2.3.3. Antibody Specificity

Both ustiloxins A and B are the predominant ustiloxins in rice false smut balls and rice grains [9,18]. As ustiloxins A and B are available at present, the specificity of mAb 1B5A10 against ustiloxins A and B was evaluated. The structure of ustiloxin B is the most similar to ustiloxin A among the five known ustiloxins. There is a minor difference with two methyl groups at the C-24 position between ustiloxins A and B (Figure 1). In the preparation of hapten-protein conjugates, ustiloxin B was conjugated with carrier proteins via –NH2 at the C-5ʹ position with the glutaraldehyde method. In general, there is some correlation between the position conjugated to the carrier protein and the recognition of epitopes on the hapten by the prepared antibodies. The epitopes distant from the site of conjugation tend to be well recognized by antibodies, whereas epitopes neighboring the coupling site tend to be less well recognized. Although a structural difference between ustiloxins A (HR-ESI-MS, m/z 674.26859 [M + H]+) and B (HR-ESI-MS, m/z 646.23751 [M + H]+) exists on the opposite side of the conjugation site, the high molecular weight of the cyclopeptide ustiloxins might affect the specificity of mAb 1B5A10, resulting in worse recognition [31,32]. The IC50 values of ustiloxins A and B were 122.6 and 17.1 ng/mL, respectively. There was still 13.9% cross-reactivity with ustiloxin A relative to ustiloxin B (Figure A1). Ustiloxins C, D and F are structurally very different from ustiloxins A and B (Figure 1) and are less abundant than ustiloxins A and B. Therefore, ustiloxins C, D and F presumably have minor cross-reactivities and may not interfere with the developed icELISA, which, however, needs to be verified.
Figure 2. Inhibition curve of ustiloxin B in indirect competitive ELISA (icELISA) format based on mAb IB5A10 (each value represents the mean of triplicate ± standard deviations; B0 and B are the absorbance values at 492 nm in the absence and presence of ustiloxin B, respectively).
Figure 2. Inhibition curve of ustiloxin B in indirect competitive ELISA (icELISA) format based on mAb IB5A10 (each value represents the mean of triplicate ± standard deviations; B0 and B are the absorbance values at 492 nm in the absence and presence of ustiloxin B, respectively).
Toxins 07 03481 g002

2.3.4. Recoveries of Ustiloxin B from the Spiked Samples

To test the reliability and accuracy of the assay, the quantity of ustiloxin B spiked in rice false smut ball samples (Hunan, China) and rice grain samples (Beijing, China) was determined by icELISA and HPLC. The LOD/LOQ values of the developed ELISA used for the determination of ustiloxin B in rice false smut balls and rice grains were 12/50 μg/g and 30/125 ng/g, respectively. The average recoveries of ustiloxin B from the spiked rice false smut balls ranged from 91.3% to 105.1% (detected by icELISA) and 95.2% to 109.2% (detected by HPLC) (Table 1). A good correlation between the results of ustiloxin B content detected by HPLC (Y) and icELISA (X) was observed with the linear regression equation of Y = 1.1425X − 0.0883 (R2 = 0.9987). For the blank rice grain sample, the content of ustiloxin B determined by ELISA was less than the LOD (i.e., 30 ng/g), showing no matrix interference for the developed assay. The average recoveries of ustiloxin B from the spiked rice grain samples determined by icELISA ranged from 92.6% to 103.5% (Table 2). As the content of ustiloxin B was too low in the spiked rice grain samples, it was undetectable by HPLC. The results demonstrated that the developed icELISA can be employed as an effective and accurate method for ustiloxin B analysis in rice false smut balls, as well as rice food and feed samples.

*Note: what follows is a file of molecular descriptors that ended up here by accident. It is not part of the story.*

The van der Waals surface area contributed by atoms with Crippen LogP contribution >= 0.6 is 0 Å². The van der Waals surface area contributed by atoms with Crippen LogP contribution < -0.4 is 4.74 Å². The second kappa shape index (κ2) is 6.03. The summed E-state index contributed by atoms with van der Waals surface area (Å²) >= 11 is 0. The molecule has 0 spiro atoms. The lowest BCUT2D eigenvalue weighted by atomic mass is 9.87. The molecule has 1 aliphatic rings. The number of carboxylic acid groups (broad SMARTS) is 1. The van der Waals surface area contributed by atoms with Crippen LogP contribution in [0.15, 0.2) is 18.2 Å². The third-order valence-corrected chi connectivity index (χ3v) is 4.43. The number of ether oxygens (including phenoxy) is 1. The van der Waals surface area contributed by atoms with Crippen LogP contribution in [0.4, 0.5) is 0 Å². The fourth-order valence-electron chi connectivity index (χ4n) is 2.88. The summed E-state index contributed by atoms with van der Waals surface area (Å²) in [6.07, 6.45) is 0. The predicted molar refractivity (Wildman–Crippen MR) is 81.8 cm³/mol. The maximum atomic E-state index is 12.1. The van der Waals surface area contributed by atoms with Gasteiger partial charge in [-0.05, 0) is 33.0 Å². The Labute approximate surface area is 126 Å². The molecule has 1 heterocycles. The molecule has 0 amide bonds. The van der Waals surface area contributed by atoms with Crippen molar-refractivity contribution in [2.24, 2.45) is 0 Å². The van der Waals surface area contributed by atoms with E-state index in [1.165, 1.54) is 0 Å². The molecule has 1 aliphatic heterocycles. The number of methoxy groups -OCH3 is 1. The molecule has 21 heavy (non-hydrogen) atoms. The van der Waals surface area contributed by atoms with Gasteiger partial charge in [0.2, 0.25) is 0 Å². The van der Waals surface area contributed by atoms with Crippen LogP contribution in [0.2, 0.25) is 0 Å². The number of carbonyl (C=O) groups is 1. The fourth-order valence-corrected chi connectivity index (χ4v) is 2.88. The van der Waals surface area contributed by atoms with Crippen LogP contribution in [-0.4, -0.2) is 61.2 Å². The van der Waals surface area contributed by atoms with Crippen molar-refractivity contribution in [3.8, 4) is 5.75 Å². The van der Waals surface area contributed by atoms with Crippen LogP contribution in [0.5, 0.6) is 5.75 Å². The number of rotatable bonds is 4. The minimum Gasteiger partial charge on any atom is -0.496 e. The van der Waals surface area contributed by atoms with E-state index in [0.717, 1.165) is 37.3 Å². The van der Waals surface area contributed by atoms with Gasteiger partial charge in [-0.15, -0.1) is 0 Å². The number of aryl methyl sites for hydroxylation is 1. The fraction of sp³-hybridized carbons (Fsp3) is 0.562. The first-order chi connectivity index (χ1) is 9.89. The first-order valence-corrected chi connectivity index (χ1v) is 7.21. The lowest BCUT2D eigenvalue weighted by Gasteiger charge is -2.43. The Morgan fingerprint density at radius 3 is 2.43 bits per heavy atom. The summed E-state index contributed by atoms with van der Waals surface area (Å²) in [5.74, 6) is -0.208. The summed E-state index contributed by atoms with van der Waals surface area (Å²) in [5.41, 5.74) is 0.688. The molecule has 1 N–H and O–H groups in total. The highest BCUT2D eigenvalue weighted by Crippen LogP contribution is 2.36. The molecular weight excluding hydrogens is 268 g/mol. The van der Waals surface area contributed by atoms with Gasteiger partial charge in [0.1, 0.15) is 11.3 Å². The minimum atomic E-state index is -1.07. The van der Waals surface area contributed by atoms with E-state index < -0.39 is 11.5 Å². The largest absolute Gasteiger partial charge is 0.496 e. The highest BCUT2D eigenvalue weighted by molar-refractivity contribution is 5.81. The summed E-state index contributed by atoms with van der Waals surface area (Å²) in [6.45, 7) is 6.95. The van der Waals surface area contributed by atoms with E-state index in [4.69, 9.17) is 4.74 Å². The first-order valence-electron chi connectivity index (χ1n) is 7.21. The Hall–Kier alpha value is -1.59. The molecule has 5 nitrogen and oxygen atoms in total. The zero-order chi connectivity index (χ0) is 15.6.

Table 1. Mean recoveries of ustiloxin B spiked to rice false smut ball samples detected by icELISA and HPLC.
Table 1. Mean recoveries of ustiloxin B spiked to rice false smut ball samples detected by icELISA and HPLC.
Spiked Content of Ustiloxin B (mg/g)icELISAHPLC
Detected Content of Ustiloxin B (mg/g)Mean Recovery of Ustiloxin B (%)Detected Content of Ustiloxin B (mg/g)Mean Recovery of Ustiloxin B (%)
0.00.37 ± 0.03-0.36 ± 0.02-
0.20.55 ± 0.0391.3 ± 10.20.55 ± 0.00395.2 ± 9.5
0.40.76 ± 0.0898.6 ± 13.30.75 ± 0.0296.4 ± 7.9
0.81.21 ± 0.13105.1 ± 21.61.23 ± 0.04108.3 ± 6.3
1.61.86 ± 0.0993.0 ± 2.82.11 ± 0.16109.2 ± 10.8
3.23.46 ± 0.2196.7 ± 7.03.85 ± 0.15109.1 ± 4.8
Note: Recoveries were determined after subtraction of the background content of ustiloxin B. For icELISA analysis, the spiked concentrations of ustiloxin B in diluted (800 folds) solutions were 0, 5, 10, 20, 40 and 80 ng/mL. The detected concentrations of ustiloxin B in diluted (800 folds) solutions were 9.23, 13.66, 19.10, 30.26, 46.42 and 88.30 ng/mL. For HPLC analysis, the spiked concentrations of ustiloxin B in the extracted solutions were 0, 4, 8, 16, 32 and 64 µg/mL. The detected concentrations of ustiloxin B in the extracted solutions were 7.24, 10.94, 15.11, 24.57, 42.19 and 78.59 µg/mL. Data represent the means of triplicate ± standard deviations.